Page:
Chris Attai elected Hanze’s Teacher of the Year
International Physiotherapy Programme (IPP) lecturer Chris Attai has been elected as Hanze’s Teacher of the Year. This morning he was presented with an award by the Dean of the School of Health Care Studies, Dominicus Kamsma. Later this month Chris will be put forward as Hanze’s nominee for the national election.
Students have indicated that his commitment often goes beyond what is required and he is able to explain complex theories in an understandable manner. As one student put it, Chris is “ … highly engaged and explains theory very well. He is taking a lot of responsibility and has a wide background of knowledge. I learnt a lot from him. He takes his job very seriously and puts an enormous amount of effort into his teaching. He is always prepared, even at short notice.”
What makes Chris stand out as a teacher is his commitment, passion and strong contributions to education. He is admired for his dedication to his field, his personal approach to education and his skill in preparing students for both the theoretical and practical aspects of physiotherapy, whilst paying special attention to the psychological aspect, or as another one of his student comments: “He's able to read the room and convey knowledge in an appropriate manner, preparing students in the psychological realm which, especially in these times, is of great importance in the healthcare sector.”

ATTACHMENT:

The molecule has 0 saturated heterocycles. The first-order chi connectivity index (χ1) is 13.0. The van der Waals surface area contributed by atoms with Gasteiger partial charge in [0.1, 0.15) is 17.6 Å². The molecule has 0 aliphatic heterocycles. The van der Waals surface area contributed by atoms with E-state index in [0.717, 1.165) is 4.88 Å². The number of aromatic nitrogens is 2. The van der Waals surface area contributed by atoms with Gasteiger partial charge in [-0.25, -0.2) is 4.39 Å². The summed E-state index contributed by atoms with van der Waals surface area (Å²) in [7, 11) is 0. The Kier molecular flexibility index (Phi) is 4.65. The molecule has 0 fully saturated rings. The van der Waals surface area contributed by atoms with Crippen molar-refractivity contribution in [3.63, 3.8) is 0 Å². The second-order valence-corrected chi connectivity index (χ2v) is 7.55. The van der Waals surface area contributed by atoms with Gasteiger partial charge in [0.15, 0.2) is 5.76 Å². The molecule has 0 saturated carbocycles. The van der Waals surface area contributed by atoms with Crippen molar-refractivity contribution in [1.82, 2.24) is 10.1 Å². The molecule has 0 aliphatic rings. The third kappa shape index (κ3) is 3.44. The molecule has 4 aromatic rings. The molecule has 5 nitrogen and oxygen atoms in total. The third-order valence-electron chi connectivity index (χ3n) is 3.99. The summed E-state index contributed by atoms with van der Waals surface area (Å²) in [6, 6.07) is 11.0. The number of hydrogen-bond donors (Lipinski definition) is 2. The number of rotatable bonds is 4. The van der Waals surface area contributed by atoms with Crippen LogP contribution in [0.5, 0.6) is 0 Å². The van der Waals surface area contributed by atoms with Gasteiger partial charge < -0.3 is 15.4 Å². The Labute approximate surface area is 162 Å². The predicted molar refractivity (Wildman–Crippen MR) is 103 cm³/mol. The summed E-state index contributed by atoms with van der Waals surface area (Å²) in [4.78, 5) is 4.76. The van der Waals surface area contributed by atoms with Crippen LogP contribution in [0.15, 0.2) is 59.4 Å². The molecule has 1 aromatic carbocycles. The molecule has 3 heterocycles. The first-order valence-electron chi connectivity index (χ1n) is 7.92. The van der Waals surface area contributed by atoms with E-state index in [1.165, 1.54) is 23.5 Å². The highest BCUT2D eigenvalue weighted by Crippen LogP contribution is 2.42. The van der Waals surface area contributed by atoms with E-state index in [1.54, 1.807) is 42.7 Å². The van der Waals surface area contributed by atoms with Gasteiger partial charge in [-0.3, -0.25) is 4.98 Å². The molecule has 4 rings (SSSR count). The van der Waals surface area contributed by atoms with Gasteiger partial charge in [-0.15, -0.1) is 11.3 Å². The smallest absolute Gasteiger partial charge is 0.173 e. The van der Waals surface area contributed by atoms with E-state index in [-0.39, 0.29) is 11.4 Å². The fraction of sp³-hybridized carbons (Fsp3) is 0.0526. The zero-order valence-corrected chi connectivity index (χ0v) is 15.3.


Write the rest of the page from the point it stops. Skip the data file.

Chris started at Hanze University of Applied Sciences as a non-EU student at the International Physiotherapy Programme, but his academic journey began in Trinidad and Tobago where he studied psychology. After graduation, Chris was invaluable in supporting international students during the pandemic. As a former international student himself, he understood better than anyone what challenges students from other parts of the globe faced during that period. No doubt his background in psychology came in handy too.
When asked why he chose to become a lecturer in physiotherapy rather than work in the field of psychology, Chris replied: “I knew right away that I wanted to be a therapist.” Initially he wanted to work with children who had experienced violence, but his tutors told him this was a tough field to work in long term and advised him to look elsewhere. Becoming a physiotherapist has allowed him to bring both of his interests together. Even more so now that he is a lecturer, so it seems.
Chris believes that “Each individual is unique and has a different learning style. Optimising lessons can be achieved by taking into account the diverse learning styles within a group. A personalised approach is crucial in this regard. Often, lessons are predetermined with the idea of "this is how it is going to be," but this way, not all students are effectively reached. I think it’s important that every student in my class walks away with learning something.”
He feels it is important to create a safe environment where there is mutual respect and students dare to ask questions. “I involve my students in my teaching methods. I ask them how they would like to learn. This builds their autonomy. Each group is therefore different. Some groups prefer a collaborative approach, some groups prefer a more individual approach. ”As an advocate of a more collaborative approach of education, he would like a system in which more attention is being paid to individual learning styles. This requires a more flexible system that focuses on wat students need instead of what is offered to them.
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